Moving on my plans to enlarge my knowledge with a logic leitmotif, I decided that the correct next step was to improve my skill in prototyping my ideas. I am able to conceive little funny (stupid) electronic device, like beacon, <>… But once finished the electronic logic, the circuit board, the board schematic and to write code you have to create the shell in order to achieve the status of “working prototype”.
The “final” step of prototyping by the way it’s not so easy or fast if you are not familiar with 3D technical design. In the past, I used to draw my cases with Sketch, then I passed the .stl file to my 3D printer (a Flashforge Finder gen 1), but it was not the smartest way to procede: in fact, you will really fortunate to have a first print that’s exactly fit the circuit board. Usually, you have to print, check the case, correct the design and reprint. This is a cost, both in term of printing PLA filament, in time and in energy to invest.
In addition, SketchUp, that I used to use on daily basis is not available anymore as standalone version for the free edition (the last free version you can install on your machine still the 2017 Maker Edition); now, it’s browser-based and not so comfortable to use.
So, thank a proficient discussion with a friend of my Hacker/Maker Space in Bologna (fablabbologna.org), I enjoyed to learn about the parametric design: in this 3D modeling technique you will be super faster in correct the design changing only few parameters using, for example, slide selector. You have not to redraw entire stage of your model wasting time.
Giovanni Ferrari was so gentle to invest hours and hours of his time to teach me Grasshopper 3D: a plug-in for Rhinoceros 3D that, thanks to a visual programming language interface, presents the users to create and edit geometry.
On Grasshopper, components (or nodes) are dragged onto a canvas in order to build a definition. It’s based on graphs that map the flow of relations from parameters through user-defined functions (the nodes): this is resulting in the generation of geometry. Changing the parameters or the geometry itself causes the changes to be propagated throughout all functions in the project, and the geometry to be redrawn.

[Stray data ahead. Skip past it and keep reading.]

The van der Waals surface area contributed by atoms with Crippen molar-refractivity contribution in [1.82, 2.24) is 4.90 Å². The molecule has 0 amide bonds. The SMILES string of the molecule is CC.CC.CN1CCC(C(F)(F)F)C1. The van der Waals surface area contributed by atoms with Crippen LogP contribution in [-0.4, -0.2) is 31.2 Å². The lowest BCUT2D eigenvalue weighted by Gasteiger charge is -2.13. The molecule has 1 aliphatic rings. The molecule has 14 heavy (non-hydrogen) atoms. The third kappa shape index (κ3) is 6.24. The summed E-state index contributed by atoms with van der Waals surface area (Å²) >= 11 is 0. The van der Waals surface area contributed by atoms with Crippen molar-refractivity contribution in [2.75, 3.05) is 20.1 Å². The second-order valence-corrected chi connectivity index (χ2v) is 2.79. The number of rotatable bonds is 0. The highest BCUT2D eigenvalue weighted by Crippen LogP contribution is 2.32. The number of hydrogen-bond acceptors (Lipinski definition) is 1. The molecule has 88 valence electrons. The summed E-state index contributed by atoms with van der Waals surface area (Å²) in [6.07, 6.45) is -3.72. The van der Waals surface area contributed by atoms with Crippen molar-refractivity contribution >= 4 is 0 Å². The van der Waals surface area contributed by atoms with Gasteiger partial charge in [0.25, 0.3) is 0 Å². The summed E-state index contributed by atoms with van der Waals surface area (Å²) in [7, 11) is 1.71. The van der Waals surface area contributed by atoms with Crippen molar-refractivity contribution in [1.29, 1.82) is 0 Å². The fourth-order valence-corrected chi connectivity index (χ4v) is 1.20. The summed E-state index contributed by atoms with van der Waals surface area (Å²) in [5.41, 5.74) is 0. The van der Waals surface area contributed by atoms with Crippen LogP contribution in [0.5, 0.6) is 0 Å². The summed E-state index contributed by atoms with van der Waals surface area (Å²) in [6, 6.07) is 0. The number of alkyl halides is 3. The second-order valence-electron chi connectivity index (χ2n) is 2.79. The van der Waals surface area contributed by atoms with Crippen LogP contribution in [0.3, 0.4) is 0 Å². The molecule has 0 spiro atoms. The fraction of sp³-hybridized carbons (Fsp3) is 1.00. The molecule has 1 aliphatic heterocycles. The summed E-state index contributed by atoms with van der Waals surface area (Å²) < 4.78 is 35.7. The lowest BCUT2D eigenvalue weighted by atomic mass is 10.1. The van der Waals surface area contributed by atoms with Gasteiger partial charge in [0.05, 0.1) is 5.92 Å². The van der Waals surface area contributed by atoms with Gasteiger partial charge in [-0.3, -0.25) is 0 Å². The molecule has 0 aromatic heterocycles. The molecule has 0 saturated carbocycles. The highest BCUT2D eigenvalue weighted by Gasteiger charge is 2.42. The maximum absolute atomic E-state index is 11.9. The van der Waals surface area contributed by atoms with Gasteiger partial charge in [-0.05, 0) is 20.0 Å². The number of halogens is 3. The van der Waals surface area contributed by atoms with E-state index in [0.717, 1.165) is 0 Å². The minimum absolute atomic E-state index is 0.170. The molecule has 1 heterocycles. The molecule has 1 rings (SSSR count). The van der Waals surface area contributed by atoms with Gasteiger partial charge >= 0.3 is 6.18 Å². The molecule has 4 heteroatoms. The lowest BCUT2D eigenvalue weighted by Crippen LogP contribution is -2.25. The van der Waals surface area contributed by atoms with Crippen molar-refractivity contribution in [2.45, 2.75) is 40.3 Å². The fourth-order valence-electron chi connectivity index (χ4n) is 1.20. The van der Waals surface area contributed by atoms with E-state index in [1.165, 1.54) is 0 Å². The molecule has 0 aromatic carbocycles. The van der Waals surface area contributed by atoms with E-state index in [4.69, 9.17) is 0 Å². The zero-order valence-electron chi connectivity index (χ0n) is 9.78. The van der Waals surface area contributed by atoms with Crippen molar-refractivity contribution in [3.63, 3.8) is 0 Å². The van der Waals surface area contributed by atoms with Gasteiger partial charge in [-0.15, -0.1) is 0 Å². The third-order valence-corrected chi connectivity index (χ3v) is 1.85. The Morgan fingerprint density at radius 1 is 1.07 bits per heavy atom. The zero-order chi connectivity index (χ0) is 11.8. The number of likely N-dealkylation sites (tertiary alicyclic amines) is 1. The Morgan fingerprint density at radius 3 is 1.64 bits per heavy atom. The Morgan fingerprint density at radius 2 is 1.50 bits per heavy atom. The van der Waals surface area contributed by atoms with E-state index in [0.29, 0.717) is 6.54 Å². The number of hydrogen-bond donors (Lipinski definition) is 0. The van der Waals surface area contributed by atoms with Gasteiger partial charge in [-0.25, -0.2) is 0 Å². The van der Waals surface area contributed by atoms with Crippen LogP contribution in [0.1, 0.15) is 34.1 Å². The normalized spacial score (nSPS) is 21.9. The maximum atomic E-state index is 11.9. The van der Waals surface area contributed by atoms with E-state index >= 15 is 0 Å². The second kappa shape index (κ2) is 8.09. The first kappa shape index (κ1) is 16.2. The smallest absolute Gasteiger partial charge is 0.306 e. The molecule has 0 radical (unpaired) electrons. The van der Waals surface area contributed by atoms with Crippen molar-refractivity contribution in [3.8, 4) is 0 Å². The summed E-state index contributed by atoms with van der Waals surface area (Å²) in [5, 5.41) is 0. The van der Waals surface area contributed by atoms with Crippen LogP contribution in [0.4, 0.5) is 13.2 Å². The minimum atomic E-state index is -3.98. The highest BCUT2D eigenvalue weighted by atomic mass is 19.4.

I decided the best way to start my learning phase on parametric design was to create a simple case for two boards I purchased on eBay. These boards boards are Serial User Port to RS232 (GLINK-LT) and to USB (GLINKUSB-LT) for Commodore 64 and 128 from GGlabs.us. These devices allow to communicate through serial port on Windows/Linux/Mac OS computer using the user port on Commodore 8-bit machines.
You can see the challenge.
Same user port for the Commodore. But on the other side, different ports for standard RS232 and mini-usb socket, in addition, also the reset button is moving its position.
With Giovanni, we decided to move on drawing the case on Grasshopper, but on the same design file. So: one design file for two different boards.
After weeks of tries and tries, of printing errors, refining, at the end we reached a very satisfying result!
As already said, having both the two versions of the case in the same definition was challenging. The result is something like that:
The definition above generates a polisurface inside Rhino 3D:
Why am I so excited about Grasshopper?
Well. If you need to correct the design because, for example, your printer PLA filament withdraw of few nanometers after the extrusion, you don’t need to redesign everything wasting one afternoon just to add one millimetre on a perimeter to prevent it: if your parametric design was prepared correctly, you just need to move a slider and to adjust all your surface/geometry in one single step.
With this method, I was able to speeded up the prototyping phase of my ideas from mere conception to a working tangible object. Just amazing!
I freely put the generated .stl files on Thingverse for everyone purchased the same device from gglabs.us and want to print his/her own case for it: https://www.thingiverse.com/thing:3940965
To see the final result of 3D printing, below a few photos of the RS232 version.
[Printed using a Flashforge Finder generation 1 with PLA filament.]
Thanks again to Giovanni for all the knowledge and patience he shared with me!